The Challenges of Audit Management for the Quality Professional
Quality professionals understand the many connotations that can spring to mind from the word 'audit'. There are many descriptions that go along with this word, too many to list here. For quality professionals, audit management is one of the most critical and central parts to their role which, of course, can then mean that it is one of the most challenging and time-consuming.
When analysing resources and tasks that quality professionals need to conduct for audits, a number of challenges quickly emerge from conventional audit management approaches.
Traditionally, audit management systems are comprised of a combination of spreadsheets and other manual processes. The manual steps required for these systems add to an already limited audit time period open to quality management professionals.
In the planning stage, manual steps can mean a number of time-consuming tasks including planning the audit calendar, pulling together the appropriate scope item documentation, notifying (and re-notifying!) people of their individual actions, as well as finding and printing any checklists which are to be used.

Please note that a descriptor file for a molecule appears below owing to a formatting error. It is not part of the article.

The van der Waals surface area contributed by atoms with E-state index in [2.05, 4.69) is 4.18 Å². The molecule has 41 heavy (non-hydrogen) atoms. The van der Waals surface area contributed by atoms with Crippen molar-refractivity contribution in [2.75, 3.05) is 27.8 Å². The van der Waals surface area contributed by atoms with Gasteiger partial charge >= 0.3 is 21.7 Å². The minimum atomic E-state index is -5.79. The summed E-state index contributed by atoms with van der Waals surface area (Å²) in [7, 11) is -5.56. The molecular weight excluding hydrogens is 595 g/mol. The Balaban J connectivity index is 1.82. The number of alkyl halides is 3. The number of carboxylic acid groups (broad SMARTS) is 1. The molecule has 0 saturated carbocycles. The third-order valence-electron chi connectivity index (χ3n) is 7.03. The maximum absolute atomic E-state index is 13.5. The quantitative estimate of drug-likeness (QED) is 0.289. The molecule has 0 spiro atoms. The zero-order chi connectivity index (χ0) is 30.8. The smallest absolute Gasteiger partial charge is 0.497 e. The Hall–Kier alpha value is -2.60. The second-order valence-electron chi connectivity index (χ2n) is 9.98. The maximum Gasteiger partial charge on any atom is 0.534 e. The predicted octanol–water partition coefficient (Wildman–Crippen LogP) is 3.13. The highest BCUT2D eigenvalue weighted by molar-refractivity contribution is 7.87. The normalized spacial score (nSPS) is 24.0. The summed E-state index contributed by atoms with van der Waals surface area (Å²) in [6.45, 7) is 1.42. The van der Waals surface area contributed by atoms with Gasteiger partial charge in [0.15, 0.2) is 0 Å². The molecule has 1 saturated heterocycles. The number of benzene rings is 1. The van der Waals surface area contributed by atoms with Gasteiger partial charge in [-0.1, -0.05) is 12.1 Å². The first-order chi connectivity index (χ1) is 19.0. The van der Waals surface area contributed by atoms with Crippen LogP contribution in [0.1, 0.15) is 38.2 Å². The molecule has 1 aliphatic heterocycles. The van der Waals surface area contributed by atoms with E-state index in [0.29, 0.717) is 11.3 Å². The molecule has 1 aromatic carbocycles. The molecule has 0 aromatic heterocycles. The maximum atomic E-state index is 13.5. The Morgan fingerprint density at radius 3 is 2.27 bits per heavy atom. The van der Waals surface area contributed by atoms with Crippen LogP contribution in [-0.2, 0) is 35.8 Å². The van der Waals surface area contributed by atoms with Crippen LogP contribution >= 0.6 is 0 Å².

This may work when a business is small but this system becomes almost impossible to scale as the business grows. Critically, it also lacks the closed-loop environment necessary for effective quality management and auditing.
Planning and scheduling audits can also be deceptively complex – in fact, feedback from quality management professionals’ class it as one of the biggest audit management headaches.
Another challenge is that the annual audit calendar can have small but intrinsic variations year on year. Annual audits are scheduled but there may be audits that arise on an ad-hoc basis. Managing the resources to make sure everything gets done can be a major stumbling block for quality managers, particularly when it requires input and commitment from other people (often out with direct line management): co-ordinating others' time management and ensuring they are properly trained to complete an audit is difficult. This becomes even more complex with information held across disparate systems.
Connections between multiple systems can help quality managers maintain an effective audit management system. As audit findings will likely lead to corrective and preventive actions and a number of follow-up tasks, it would be extremely valuable to the quality professional to view and analyse nonconformances and findings at the touch of a button. Without an automated system, it can be difficult to generate the subsequent audit report and review trends because these silos of information are almost impenetrable without an excessive amount of time and effort.
Without this, the business is unable to see the big picture of their audit management programme and is missing the opportunity for continual improvement. In addition, it adds complexity and unnecessary challenges to the role of the quality management professional.